On Sunday the Minnesota Twins and Kansas City Royals wore throwback Negro League jerseys. The Royals donned the red-striped white K.C. caps and white jerseys with red sleeves of the Monarchs, the longest-running Negro League team (1920-30). The Twins wore the dark blue uniforms, red belts and white caps of the St. Paul Gophers, a small club of black baseball players in 1907 that was formed before the Negro Leagues were founded.
“I really loved this,” said manager Rocco Baldelli acknowledging that the Negro League Hall of Fame is in Kansas City. “There’s almost a nostalgic feeling wearing these uniforms and stepping out on the field and in front of all these people.”
For a day, you could be convinced that Kansas City was the better team in this matchup, and Minnesota was a young, scrappy club trying to find their way. The Twins couldn’t overcome K.C.’s five-run third inning and lost 6-1.
If you hide each team’s record on the scoreboard, they would appear to be closer in the standings than they are. The season series began with two Twins wins in Missouri, a 5-4 win in 10 innings and a 7-6 victory. They won the first two in Minneapolis: 2-0 in a pitcher’s duel between Kyle Gibson and Brad Keller where Mitch Garver hit a two-run home run off Jake Diekman in the eighth, and a 5-4 comeback win where K.C. scored two in the first inning.
The Twins are 13-5 in one-run games this year. The Royals are 5-15. Minnesota usually seems to find a way to win close games; Kansas City frequently seems to find a way to lose.
“It’s a bunch of individuals that believe in themselves,” said Baldelli on Friday, “but collectively, as a group is when they really come together and they are to gain that extra confidence.”
“It’s just one of those things where you want to be with this group,” said Byron Buxton, who is injured and knew he wouldn’t play, but traveled with the team anyway. “We’ve got a special group, and the chemistry is great. It’s one of those things where you don’t want to stay behind.”
The Royals 8-6 win in the third game of that series was a contest where Minnesota both played sloppily and looked like they were going to come back to win throughout the game. The Twins committed two errors and had two other poor defensive plays. Martin Perez started and went 6.2 innings, giving up eight runs, four of which were earned. Matt Magill gave up three unearned runs. They left 15 players on base.
“Sometimes, we’re going to win. Sometimes, we’re not,” Miguel Sano said after that game. “We can lose one game if we’re going to win five, seven games. This is the best team I’ve seen in my life, and we don’t have any pressure about anything. We’re really good.”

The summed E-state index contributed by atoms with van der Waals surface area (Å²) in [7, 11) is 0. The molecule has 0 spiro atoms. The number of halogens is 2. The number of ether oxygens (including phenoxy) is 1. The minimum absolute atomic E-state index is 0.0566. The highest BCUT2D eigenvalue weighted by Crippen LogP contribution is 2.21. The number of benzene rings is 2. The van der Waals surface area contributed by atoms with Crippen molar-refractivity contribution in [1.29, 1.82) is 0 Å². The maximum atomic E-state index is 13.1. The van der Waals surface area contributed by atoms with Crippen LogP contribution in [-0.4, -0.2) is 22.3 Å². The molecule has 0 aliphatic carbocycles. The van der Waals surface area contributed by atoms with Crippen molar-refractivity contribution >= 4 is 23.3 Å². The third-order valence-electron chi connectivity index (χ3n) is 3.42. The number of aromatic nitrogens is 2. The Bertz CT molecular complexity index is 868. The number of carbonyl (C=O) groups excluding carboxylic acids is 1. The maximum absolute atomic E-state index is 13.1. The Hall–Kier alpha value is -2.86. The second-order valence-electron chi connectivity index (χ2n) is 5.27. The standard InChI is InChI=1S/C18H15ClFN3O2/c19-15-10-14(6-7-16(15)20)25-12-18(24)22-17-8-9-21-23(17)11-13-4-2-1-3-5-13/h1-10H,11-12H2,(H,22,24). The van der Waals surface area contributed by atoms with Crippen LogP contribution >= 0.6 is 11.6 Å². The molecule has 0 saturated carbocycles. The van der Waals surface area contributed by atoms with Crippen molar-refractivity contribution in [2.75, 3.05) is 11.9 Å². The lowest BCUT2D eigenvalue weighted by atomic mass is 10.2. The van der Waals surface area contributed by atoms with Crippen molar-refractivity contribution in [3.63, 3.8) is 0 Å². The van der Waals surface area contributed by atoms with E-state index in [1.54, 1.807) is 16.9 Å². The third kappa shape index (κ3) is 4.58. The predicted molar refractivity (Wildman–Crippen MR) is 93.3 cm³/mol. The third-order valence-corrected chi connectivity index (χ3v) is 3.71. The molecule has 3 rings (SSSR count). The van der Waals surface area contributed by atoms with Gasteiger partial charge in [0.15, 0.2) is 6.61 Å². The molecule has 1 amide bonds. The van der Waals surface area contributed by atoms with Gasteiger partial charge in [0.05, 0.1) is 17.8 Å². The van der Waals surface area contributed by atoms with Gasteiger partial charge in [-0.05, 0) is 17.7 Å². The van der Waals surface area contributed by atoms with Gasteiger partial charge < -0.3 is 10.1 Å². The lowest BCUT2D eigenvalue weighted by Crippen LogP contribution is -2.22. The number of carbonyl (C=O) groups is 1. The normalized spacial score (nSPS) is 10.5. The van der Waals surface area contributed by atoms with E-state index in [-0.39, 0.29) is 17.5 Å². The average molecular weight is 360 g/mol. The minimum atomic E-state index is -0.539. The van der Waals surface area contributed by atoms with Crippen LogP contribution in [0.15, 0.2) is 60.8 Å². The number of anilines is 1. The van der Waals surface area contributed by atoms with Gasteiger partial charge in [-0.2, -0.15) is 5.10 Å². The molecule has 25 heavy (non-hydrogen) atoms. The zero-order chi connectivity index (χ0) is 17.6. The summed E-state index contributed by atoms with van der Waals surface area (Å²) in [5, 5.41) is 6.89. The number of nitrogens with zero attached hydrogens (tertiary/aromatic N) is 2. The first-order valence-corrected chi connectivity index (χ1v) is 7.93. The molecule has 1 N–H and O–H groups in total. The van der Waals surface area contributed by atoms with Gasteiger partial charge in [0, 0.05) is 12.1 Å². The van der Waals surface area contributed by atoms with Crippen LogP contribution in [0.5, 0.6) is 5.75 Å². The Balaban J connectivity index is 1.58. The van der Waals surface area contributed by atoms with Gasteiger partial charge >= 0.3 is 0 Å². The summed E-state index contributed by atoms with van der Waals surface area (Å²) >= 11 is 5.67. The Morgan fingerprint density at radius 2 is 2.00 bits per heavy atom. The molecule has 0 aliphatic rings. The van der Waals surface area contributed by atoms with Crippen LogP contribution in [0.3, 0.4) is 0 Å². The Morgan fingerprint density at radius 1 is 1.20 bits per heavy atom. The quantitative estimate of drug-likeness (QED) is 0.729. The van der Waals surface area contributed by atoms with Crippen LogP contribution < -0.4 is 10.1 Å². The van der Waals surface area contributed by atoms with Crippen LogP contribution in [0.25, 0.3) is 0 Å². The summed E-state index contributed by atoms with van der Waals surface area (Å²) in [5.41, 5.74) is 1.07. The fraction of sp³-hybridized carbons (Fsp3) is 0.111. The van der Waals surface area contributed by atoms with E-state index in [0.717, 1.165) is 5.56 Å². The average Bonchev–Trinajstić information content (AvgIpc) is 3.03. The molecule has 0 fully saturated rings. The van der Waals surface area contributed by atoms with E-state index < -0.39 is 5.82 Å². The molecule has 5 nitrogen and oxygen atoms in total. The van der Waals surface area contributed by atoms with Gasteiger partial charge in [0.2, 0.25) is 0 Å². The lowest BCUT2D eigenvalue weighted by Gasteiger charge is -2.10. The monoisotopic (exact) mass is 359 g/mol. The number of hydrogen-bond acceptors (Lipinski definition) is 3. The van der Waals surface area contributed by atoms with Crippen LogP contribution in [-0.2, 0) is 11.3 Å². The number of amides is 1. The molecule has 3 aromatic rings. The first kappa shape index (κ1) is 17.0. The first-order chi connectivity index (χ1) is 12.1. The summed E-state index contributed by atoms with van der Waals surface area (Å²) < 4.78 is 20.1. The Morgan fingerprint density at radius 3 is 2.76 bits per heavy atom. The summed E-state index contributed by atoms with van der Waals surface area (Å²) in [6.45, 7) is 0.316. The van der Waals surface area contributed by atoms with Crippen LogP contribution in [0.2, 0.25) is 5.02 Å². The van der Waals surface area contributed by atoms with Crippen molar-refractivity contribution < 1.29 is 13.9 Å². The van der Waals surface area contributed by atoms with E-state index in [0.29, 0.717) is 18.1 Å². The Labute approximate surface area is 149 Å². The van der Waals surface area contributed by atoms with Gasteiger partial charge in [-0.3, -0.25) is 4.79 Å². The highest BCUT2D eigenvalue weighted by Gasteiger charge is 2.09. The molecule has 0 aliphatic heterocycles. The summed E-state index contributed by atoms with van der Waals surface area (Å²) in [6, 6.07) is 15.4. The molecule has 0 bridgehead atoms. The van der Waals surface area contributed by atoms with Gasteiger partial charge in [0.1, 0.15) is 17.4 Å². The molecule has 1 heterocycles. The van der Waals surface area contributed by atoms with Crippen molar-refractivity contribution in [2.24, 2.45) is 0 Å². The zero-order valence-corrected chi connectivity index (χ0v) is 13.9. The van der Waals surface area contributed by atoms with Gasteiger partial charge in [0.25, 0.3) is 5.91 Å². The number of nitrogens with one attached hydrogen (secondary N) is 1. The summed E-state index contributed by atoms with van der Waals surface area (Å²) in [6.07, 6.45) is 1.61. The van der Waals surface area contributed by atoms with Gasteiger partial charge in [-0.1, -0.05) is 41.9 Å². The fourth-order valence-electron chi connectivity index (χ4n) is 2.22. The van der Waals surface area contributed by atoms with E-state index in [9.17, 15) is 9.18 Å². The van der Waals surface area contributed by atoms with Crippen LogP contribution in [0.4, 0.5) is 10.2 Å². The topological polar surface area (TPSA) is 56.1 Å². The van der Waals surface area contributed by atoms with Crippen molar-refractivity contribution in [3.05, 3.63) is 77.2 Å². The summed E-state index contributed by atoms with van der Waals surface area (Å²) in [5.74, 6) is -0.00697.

The Royals beat the Twins pretty thoroughly on Thursday at Kauffman Stadium, scoring four runs off of Jake Odorizzi, who lasted only four innings in the 4-1 loss. But Friday was an example of where these teams are at this year. Kansas City jumped out to a 3-0 lead, was up 6-3 after five and still lost 8-7. Two of those runs came in the seventh, three in the eighth.
“I saw a lot of what we’ve seen several times over this year and in a situation where things didn’t go totally smoothly at all points of the game,” said Baldelli. “Especially early, our guys kept plugging away and continued to just do what we’ve done and have good at-bats and go out there and just do what you have to do to get people on base and eventually win the game.”
On Saturday the Twins won in 10 innings.
In a vacuum, it would appear that both teams were more equal than they are. In truth the Royals have as many wins (27) as the Twins have losses. Kansas City has young talent, fast players who can manufacture runs and a few pitchers who can occasionally keep a good offense like Minnesota’s in check. But the Twins are a significantly better team because they have the belief that they can win any game they play in and the talent to back it up.
Even though they’ve been blown out a couple of times this year, Minnesota is 20-8 in games decided by more than five runs. They’ve scored 220 runs in those games, and given up only 130.
For comparison, in their 59-win season in 2016, a year removed from winning 83 games in Paul Molitor’s managerial debut, the Twins were 15-29 in one-run games, and 14-33 in blowouts.
This series, specifically, isn’t a major cause for concern. The Twins haven’t had an off day since June 10, and will have two bookending the Tampa Bay Rays series this week in Minneapolis. But they have been put on alert: While they may be blowing away A.L. bottom-feeders with their offensive prowess, Kansas City won’t go down so easily.
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